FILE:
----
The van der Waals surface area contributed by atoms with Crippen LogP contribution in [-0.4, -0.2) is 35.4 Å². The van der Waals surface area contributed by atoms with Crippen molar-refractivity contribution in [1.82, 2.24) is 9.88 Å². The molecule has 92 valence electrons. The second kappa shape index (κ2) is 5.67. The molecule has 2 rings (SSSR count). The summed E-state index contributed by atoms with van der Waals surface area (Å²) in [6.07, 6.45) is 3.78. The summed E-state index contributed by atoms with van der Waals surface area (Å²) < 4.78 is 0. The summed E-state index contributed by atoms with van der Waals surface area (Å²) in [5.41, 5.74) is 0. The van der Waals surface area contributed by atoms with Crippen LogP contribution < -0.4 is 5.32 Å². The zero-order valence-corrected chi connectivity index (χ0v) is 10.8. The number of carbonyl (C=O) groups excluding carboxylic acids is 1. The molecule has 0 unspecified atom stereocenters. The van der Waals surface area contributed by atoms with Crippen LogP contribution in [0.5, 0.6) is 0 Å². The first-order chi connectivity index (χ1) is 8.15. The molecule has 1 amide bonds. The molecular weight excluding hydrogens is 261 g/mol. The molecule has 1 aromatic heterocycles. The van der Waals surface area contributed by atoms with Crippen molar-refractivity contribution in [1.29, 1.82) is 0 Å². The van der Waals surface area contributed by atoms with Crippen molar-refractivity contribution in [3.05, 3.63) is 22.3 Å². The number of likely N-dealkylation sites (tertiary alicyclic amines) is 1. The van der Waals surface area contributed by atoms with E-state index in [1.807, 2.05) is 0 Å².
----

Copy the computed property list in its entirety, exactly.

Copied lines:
The van der Waals surface area contributed by atoms with Crippen LogP contribution in [-0.4, -0.2) is 35.4 Å². The van der Waals surface area contributed by atoms with Crippen molar-refractivity contribution in [1.82, 2.24) is 9.88 Å². The molecule has 92 valence electrons. The second kappa shape index (κ2) is 5.67. The molecule has 2 rings (SSSR count). The summed E-state index contributed by atoms with van der Waals surface area (Å²) in [6.07, 6.45) is 3.78. The summed E-state index contributed by atoms with van der Waals surface area (Å²) < 4.78 is 0. The summed E-state index contributed by atoms with van der Waals surface area (Å²) in [5.41, 5.74) is 0. The van der Waals surface area contributed by atoms with Crippen LogP contribution < -0.4 is 5.32 Å². The zero-order valence-corrected chi connectivity index (χ0v) is 10.8. The number of carbonyl (C=O) groups excluding carboxylic acids is 1. The molecule has 0 unspecified atom stereocenters. The van der Waals surface area contributed by atoms with Crippen LogP contribution in [0.5, 0.6) is 0 Å². The first-order chi connectivity index (χ1) is 8.15. The molecule has 1 amide bonds. The molecular weight excluding hydrogens is 261 g/mol. The molecule has 1 aromatic heterocycles. The van der Waals surface area contributed by atoms with Crippen molar-refractivity contribution in [1.29, 1.82) is 0 Å². The van der Waals surface area contributed by atoms with Crippen molar-refractivity contribution in [3.05, 3.63) is 22.3 Å². The number of likely N-dealkylation sites (tertiary alicyclic amines) is 1. The van der Waals surface area contributed by atoms with E-state index in [1.807, 2.05) is 0 Å².